I really treasure my time with my husband and family, and no longer participate in things I do not enjoy. Before this I might have gone on sufferance to an event, but not now. Time is precious, so I spend it enjoying life.
I spent a lot on clothing myself. Not any more . I have lost quite a lot of weight, so even my rings no longer fit. Cheap and cheerful is my motto now. The extra cash goes on treats such as manicures ( to preserve the nails - they are shot!) and nights out and weekends away when I am feeling up to it.
I'm also more emotional, which may be the drugs?! I'm a really soft touch for charities, specially cancer ones. I try to live life to the full because i don't know what the future will bring. I have lung secondaries, small ones.
I am extremely careful with my diet now, and although not a food nazi, I do examine packaging thoroughly to make sure I am not putting anything in my body that would encourage cancer growth as I intend to live as long as poss. Previously, if it had chocolate and cream in it down the hatch it went!
I took my friends for granted before this illness. There they were, and we had good times. Some I never saw again after my diagnosis, and others have been there when I most needed them. I treasure them, and I now tell them I do. So I'm much more articulate.
Crikey, I've gone on a bit, bet you didn't expect that lot, so I'll stop now. X
Hi, I’ve got this to come. Why do you think so much has changed in yourself. I think it sounds like you have done your very best to get through it x
Hi Lin, welcome to the forum, always sorry to have newbies join us of course but your welcome all the same!
Its not unusual to need a second op to get clear margins, not something any of us want but plenty of ladies here have gone through it. This is the worst time when your waiting on a definite treatment plan and things can seem to go on forever but you will get there and it will all get a little easier Xx Jo
I've just been reading a few posts as I'm recently diagnosed. I've just began my journey and first set back has been today where my surgeon told me that the margins are positive and I need another op next week. My sentinel nodes were clear, but the actual tumour grade was a 3 and 20mm rather than a grade 2 and 8mm.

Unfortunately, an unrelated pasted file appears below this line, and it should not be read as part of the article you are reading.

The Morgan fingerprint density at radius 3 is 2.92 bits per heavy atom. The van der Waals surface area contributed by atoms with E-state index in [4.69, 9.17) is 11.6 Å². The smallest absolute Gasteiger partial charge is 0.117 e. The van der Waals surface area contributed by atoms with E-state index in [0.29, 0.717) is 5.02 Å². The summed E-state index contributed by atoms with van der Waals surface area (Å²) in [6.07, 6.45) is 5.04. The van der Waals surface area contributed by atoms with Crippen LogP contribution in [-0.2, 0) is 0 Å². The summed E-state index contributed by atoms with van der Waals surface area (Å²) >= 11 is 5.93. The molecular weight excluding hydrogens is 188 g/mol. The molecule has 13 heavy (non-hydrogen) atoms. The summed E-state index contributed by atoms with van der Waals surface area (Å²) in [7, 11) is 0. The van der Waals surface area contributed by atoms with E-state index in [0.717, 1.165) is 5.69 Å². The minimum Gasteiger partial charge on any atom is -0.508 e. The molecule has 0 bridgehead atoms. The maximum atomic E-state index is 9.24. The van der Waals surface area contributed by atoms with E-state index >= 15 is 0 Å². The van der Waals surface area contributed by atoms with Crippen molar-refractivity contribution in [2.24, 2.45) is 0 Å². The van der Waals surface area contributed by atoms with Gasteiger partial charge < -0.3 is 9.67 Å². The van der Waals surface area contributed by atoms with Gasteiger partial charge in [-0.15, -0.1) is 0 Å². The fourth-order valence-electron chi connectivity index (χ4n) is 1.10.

I think I'm overwhelmed as I don't feel as I have that much control and just going through the emotions and gettin ready again for more surgery. I'm expecting a few ups and down on this bc rollercoaster!
I think its totally understandable to feel as you do Bev. It is not easy.
My dear friend went through bc 20 years ago and she was like you and had to reform her self after it all, mainly psychologically and the impact of having tamoxifen for years did take a toll on her at first. She is still with us and doing well, with no recurrence.
I wish you well and peace for 2018
Hi again Anniej, as has already been said what a wonderful inspiring post, or should I say another one from you. To live life as well as possible for as long as possible has been my motto and aim since my diagnosis.
Wishing a peaceful, healthy and happy new year to all, Kxx
What a lovely honest inspiring post, thank you xxxx
I wish you both all the very best for 2018
Hi ladies, agree with you all. We will never be the same person we were, but I believe we are stronger for our experiences . The Moving Forward courses are, I believe, super. My Maggies Centre offers them. I have found acceptance of my new curly, grey haired , lop sided self through the mindfulness course also offered by them. This has taught me to be kind to myself, and to accept the person I now am. I try every day to appreciate some small pleasure in life. My OH has been, and is essential to my wellbeing. A short walk, a coffee out, a ruffle of my wild, unmanageable curls and I am immediately more positive. We live with this every day, so I believe the only thing to do with life is live it as well as possible for as long as possible.